and run
    and run
    knowing You are with me.
    Desperate just to find a place
    where I can cry without disgrace
    free from disappointed eyes
    I flee
    for You are with me.
    And though I long to leave the pain
    I know I must return again
    I will survive both near and far
    for where I am,
    there You are
    and for always You’ll be with me.

  64. Michelle H. says:

    “Water”

    I’ve been boating on the Rhine
    While sipping fine wine;
    I’ve gazed upon the Bodensee
    While trying to keep my lunch in me;
    I’ve walked along the Seine River
    While watching artist deliver;

    I’ve walked the Tower Bridge
    Reciting the names
    Of those who lost their heads
    While gazing at the Thames;
    I’ve searched the shores of Loch Ness
    For a creature I’m sure exists;

    I’ve watched Old Faithful come alive
    While keeping my Dachshund, Watson
    From becoming a Great Dane’s lunch
    He was sure he was just as large is my hunch;
    I took a ride around Tahoe lake
    Heard it was deep and started to shake;

    I’ve seen the Great Salt Lake
    A sip of it I did not take;
    I’ve been to Niagara Falls
    In both the summer and winter
    Barrel rides are not offered and there is a fine
    I think it’s for lunatics and I like all the parts that are mine;

    I’ve seen all the Great Lakes
    In my travels and not without mistakes;
    I’ve been swimming, surfing and watching whales
    On the great Pacific ocean trails;
    I’ve swam, sailed and walked along
    The mighty Atlantic amongst the throng;

    I’ve walked across the start of the mighty Mississippi
    Skied, swam and cruised it many times in a zippy;
    I live in the land of Ten Thousand lakes
    I wonder how many years it will take
    To explore them all
    I’d best get started, next fall.

    Oh my, that was so much fun Robert! Thank You! I didn’t realize how many waterways I have visited over the years!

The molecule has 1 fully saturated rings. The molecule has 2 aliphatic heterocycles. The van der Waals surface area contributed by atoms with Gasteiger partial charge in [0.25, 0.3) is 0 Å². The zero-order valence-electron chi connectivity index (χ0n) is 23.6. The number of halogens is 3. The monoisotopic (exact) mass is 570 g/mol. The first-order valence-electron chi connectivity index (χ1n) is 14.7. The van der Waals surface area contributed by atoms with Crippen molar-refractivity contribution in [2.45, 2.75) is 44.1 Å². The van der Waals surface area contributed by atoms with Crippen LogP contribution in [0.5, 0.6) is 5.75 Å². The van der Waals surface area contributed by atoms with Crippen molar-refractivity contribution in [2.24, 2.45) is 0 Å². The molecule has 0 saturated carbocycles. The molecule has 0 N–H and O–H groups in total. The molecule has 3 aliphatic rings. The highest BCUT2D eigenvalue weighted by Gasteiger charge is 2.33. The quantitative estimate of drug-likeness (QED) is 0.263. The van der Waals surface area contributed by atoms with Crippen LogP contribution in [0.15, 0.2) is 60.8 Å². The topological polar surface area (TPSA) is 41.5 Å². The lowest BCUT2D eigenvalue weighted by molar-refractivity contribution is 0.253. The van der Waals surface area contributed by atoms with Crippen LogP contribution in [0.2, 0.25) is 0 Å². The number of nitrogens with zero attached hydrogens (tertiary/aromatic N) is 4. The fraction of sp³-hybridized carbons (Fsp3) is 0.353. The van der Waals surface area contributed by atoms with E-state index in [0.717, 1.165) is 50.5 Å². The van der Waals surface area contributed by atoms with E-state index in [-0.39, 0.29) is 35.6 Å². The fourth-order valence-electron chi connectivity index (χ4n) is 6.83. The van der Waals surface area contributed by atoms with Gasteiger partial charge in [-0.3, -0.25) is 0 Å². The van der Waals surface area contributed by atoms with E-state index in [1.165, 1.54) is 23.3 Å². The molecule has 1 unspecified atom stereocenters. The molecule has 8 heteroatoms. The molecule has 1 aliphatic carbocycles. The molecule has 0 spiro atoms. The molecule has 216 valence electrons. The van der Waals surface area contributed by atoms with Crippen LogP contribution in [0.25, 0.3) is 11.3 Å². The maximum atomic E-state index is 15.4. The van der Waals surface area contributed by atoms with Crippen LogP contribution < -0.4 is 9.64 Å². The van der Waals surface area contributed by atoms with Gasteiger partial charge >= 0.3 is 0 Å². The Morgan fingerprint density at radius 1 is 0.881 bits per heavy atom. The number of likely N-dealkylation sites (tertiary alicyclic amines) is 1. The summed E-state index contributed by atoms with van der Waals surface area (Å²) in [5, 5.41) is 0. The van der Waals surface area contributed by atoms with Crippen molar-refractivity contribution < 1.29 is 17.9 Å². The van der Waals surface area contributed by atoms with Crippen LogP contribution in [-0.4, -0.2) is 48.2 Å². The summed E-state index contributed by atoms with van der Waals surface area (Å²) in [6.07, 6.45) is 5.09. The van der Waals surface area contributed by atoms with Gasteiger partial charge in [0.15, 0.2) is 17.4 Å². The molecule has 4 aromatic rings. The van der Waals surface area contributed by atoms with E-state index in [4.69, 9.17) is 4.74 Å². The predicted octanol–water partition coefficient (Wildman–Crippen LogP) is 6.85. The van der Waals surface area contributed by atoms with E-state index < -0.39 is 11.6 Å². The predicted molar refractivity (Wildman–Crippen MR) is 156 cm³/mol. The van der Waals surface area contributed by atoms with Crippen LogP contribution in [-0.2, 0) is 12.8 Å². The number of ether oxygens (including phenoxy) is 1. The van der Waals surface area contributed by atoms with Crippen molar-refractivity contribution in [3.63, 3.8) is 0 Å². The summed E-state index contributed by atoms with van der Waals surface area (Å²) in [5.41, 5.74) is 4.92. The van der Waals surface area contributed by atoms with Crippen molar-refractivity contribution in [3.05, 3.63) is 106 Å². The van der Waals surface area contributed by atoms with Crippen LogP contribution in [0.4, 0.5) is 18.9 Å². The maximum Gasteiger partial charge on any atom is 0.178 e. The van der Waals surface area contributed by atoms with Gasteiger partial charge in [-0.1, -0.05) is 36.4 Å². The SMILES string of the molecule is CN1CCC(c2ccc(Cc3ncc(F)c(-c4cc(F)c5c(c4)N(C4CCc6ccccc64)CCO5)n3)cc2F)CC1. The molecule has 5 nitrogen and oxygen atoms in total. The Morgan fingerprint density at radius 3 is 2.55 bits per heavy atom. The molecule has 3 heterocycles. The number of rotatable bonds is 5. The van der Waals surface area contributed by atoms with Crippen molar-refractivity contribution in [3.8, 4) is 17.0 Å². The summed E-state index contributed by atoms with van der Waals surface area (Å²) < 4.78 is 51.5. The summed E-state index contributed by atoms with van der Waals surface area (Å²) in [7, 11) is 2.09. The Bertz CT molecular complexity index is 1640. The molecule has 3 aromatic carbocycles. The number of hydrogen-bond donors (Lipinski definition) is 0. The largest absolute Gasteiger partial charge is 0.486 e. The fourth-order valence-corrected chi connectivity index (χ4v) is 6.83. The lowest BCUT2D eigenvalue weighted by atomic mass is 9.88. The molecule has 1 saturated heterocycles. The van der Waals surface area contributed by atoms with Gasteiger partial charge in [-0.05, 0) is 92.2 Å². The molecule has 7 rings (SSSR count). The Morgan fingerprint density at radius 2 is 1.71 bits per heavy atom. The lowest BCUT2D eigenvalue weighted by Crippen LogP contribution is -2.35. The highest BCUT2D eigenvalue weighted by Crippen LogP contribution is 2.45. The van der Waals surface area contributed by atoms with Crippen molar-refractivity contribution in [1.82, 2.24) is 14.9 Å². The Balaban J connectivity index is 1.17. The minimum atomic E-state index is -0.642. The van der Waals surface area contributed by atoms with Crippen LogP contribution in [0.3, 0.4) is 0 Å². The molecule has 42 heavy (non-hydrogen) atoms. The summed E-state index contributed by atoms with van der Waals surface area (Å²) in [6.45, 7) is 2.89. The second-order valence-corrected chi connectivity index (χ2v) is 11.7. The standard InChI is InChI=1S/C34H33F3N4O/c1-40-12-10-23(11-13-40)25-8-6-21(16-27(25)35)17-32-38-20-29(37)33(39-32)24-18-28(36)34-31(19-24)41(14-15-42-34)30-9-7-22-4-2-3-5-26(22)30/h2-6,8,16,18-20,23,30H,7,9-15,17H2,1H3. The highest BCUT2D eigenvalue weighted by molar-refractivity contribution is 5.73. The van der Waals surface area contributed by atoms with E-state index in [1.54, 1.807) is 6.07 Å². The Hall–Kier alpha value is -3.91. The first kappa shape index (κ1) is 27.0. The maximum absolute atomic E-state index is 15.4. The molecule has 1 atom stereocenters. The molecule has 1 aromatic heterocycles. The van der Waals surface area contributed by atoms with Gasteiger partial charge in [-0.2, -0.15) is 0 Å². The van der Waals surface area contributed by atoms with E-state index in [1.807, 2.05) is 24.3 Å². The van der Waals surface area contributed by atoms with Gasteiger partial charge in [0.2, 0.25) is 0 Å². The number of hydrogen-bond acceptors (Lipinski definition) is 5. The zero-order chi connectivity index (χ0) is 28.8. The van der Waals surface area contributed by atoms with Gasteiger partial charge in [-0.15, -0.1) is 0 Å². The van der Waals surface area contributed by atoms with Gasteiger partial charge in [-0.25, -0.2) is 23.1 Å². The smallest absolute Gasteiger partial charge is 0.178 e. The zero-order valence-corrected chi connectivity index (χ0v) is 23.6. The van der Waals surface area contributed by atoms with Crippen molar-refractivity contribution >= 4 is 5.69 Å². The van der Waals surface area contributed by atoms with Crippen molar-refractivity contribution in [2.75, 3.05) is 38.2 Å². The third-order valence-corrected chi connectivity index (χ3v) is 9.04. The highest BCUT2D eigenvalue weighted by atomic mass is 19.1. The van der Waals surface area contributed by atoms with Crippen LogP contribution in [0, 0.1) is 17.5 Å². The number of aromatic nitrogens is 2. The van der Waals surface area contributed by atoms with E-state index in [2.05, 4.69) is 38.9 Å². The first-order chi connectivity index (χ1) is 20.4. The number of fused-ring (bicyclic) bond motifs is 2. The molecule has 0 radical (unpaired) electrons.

65. k weber says:

    you, all over

    you who carried
    these broken
    teapots
    from amsterdam

    who built
    a house
    in the heat
    of costa rica

    who danced
    drunkenly at 15
    on the family
    christmas video

    who rock climbed,
    in love
    and launched balloons
    on wedding day

    may you always
    be everywhere
    and in tune, all
    at once

  66. Rachel says:

    My first attempt:

    YOU

    You are

    E Eternal in the
    V valley
    E Enduring on the
    R ridge –
    Y YOU.
    W Why do You even bother
    H healing such a worthless
    E ewe?
    R Relentless in persuit
    E Emancipation for the wicked

    You.

  67. Peggy Goetz says:

    Frustrating this morning since the site has eaten my posting and refused it too. So I will try yet again. I know at least one other person who has had trouble with this. I must go back and check to see that all my days have been posted.

    Today’s poem was what came to me when I sat down and found the prompt. I struggled most with the title. First called it "The Past’ but then thought I should not be so obvious. I often struggle with titles, but I think they are important.

    Always Out of Reach

    I’ve looked everywhere
    in the streets,
    under the trees,
    along the creek,
    in the faded album photos,
    pages of my diaries,
    a stack of old records,
    a mountain of clothes,
    family recipes for gravy,
    jerky old films
    crackling recordings.
    Shades are there
    pieces, but it’s not
    the same. Even
    memories are
    incomplete,
    and I am always
    now.

  68. patti williams says:

    Susan – I posted then went back and read … we were on the same page!

    Nancy – Now I’ve got to go through our CDs and see if we have the song. If not, will be buying it because what else can I do! The song just keeps playing over and over in my head …UGGHH! Loved your poem.

    Iain – you can do it baby! I know you can! Put the pencil to it and post away!

    Paul – I like your idea about closure. The last day or two would be a great way to write the finale.

    Laurie – those few short lines sum it up pretty darn good.

  69. Don Swearingen says:

    Hang in, Paul. Hang in.

    Since you’re gone my time is filled
    With mundane things, with dishes
    And with raking leaves killed
    By frost and learning how to make knishes
    From a cookbook we’d had since our first year.
    I spend time tying flies
    And fighting the rising fear
    In my throat that cries